Here in Richmond, amid the humid stickiness that shrink wraps the clothes to ones back, people tend to complain about the summer heat. It's a wave of it right now, a smackdown of 100 degree weather that is unorthodox for these parts, where usually they crank the A/C up to deal with 90 degree heat round' this time.
I love it. Every sweat driblet. Sure, the James River would be nicer if it was actually cool, not so near the same temperature as the air. I guess that's what happens when it is so low. But nevertheless I could grow really used to living like this. And the evenings surpass pleasant. They're downright grand.
Now mid day I am still not apt to go for a jog or anything, and the shade, at that time is definitely preferable than the sun light. Yet the shade is entirely bearable, and while the rest of my family is sheltered in the dehumidified carbon intensive interior air of the townhouse, I will most likely
be found swinging on the porch swing reading a book, soaking up my environment and very content to do so.
Winter is miserable. No matter how pretty a coating of snow can be, I hate it. I hate being stuck inside.
Even California winters are too cold for me, I now realize. I like being half naked, barefoot, and warm. Perhaps my thyroid is sensitive or something but after a week of overcast skies I feel seriously lacking, like mother earth has robbed my of my UV prosac, upon which I have developed a thorough dependency.
Monday, June 9, 2008
Now in Richmond, among the quaint buildings and scrunched together streets. It seems as thought there is a higher ratio of occupied space to streets here than there is in most West Coast cities. Everything just seems closer together. I like it.
I read in a book about Bangkok that that city is 16% streets to occupied space, London 24% and New York 32% give or take. L.A. must be 40% I'm guessing.
I am very interested in traveling anywhere where there is less space occupied by cars and more foot traffic. In regards to Bangkok, that would mean Sois, very small streets with little room for cars. Of course, pedestrian malls are always nice too, but at least on a small street, even if cars are allowed, everything is much more intimate and one can actually see the people across the street well, rather than a sea of cars monopolizing the entire landscape.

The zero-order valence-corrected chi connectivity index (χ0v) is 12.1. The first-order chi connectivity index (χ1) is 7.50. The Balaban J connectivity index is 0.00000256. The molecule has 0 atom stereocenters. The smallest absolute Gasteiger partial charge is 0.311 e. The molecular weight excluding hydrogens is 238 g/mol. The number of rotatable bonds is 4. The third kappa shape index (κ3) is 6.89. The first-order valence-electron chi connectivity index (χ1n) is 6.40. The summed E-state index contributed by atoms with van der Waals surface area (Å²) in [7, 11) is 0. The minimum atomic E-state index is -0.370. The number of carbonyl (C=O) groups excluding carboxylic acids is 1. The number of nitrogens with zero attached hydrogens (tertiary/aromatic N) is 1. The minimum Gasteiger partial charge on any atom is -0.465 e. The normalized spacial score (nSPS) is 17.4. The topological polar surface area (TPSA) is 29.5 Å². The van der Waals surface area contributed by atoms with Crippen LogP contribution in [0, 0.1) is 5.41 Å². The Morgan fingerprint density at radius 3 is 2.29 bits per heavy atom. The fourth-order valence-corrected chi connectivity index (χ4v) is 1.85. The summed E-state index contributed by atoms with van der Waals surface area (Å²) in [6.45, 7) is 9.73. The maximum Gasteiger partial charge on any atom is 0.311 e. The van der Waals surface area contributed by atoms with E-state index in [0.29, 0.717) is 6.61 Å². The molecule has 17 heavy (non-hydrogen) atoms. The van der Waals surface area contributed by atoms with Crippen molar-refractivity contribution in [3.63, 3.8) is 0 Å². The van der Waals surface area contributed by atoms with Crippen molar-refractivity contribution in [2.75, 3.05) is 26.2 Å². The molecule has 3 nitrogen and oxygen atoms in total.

Here in Richmond things are very nice. I escaped the rain and gloom of Seattle, for which my threshold reduces seemingly by the year. This spring in particular has been lacking in clear sunny days. I am simply not cut our for being stuck indoors all day every day, as my hyperactivity is severe.
There is a river, the James, running directly through town here in Richmond. Apparently it has been cleaned up in recent years and it is fine to swim in. My cousins and I went there yesterday. We all forded to the other side, Annie, the youngest at ten years, on my back holding tight, Eleanor, the second oldest to me, down river from us a ways to catch Annie in case she was pulled off of me, and Andrew and Gray taking up the perimeter. It was a wonderful experience with nature, right in the middle of a semi large city and not far off from perfection.
Andrew at one point saw a snake in the river which I went after, Gray, our resident snake expert, having told me it was a harmless species. After I had the serpent by the tail everyone changed their song, and all of a sudden I was holding a potentially poisonous species.
"It might be a Cottonmouth!" Andrew and Gray exclaimed. I dropped it back into the water, worried that I had broken it's tail while it helicoptered in my hand.
The people here in Richmond are nice too, not all sodden and opposed to interaction as seems to be the status quo in Seattle. At one point during our wade, we came upon a rock with some beer drinking college students posted on it with a cooler, right in the middle of the entirely shallow river. We had just made our way half back from the other side to the shore where we began, and we rested there.
"There's a nice spot to jump off into right there." Said one of the guys.
"I have a paranoia of breaking a leg." I said. It was true. Strange water I am never eager to jump into without making sure it is clear of rocks and debris.
"Oh it's perfectly safe," the sole girl of their trio said matter-of-factly. "See, watch, it is plenty deep, you just need to jump in right where I do," and then she hopped in, a girl after my own heart.